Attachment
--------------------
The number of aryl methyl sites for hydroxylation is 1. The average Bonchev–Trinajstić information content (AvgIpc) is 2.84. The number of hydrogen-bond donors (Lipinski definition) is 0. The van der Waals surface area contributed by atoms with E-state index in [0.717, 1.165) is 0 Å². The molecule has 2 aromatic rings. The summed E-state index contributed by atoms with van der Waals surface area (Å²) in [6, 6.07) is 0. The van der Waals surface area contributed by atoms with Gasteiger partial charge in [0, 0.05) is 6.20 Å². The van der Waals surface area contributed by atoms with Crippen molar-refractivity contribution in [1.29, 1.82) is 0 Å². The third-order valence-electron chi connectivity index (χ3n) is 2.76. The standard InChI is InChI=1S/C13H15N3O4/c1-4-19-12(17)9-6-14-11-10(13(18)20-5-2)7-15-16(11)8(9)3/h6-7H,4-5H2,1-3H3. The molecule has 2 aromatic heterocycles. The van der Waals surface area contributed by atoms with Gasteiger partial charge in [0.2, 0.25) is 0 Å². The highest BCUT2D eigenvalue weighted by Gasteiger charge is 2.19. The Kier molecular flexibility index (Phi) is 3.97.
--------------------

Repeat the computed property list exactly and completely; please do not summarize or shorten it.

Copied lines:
The number of aryl methyl sites for hydroxylation is 1. The average Bonchev–Trinajstić information content (AvgIpc) is 2.84. The number of hydrogen-bond donors (Lipinski definition) is 0. The van der Waals surface area contributed by atoms with E-state index in [0.717, 1.165) is 0 Å². The molecule has 2 aromatic rings. The summed E-state index contributed by atoms with van der Waals surface area (Å²) in [6, 6.07) is 0. The van der Waals surface area contributed by atoms with Gasteiger partial charge in [0, 0.05) is 6.20 Å². The van der Waals surface area contributed by atoms with Crippen molar-refractivity contribution in [1.29, 1.82) is 0 Å². The third-order valence-electron chi connectivity index (χ3n) is 2.76. The standard InChI is InChI=1S/C13H15N3O4/c1-4-19-12(17)9-6-14-11-10(13(18)20-5-2)7-15-16(11)8(9)3/h6-7H,4-5H2,1-3H3. The molecule has 2 aromatic heterocycles. The van der Waals surface area contributed by atoms with Gasteiger partial charge in [0.2, 0.25) is 0 Å². The highest BCUT2D eigenvalue weighted by Gasteiger charge is 2.19. The Kier molecular flexibility index (Phi) is 3.97.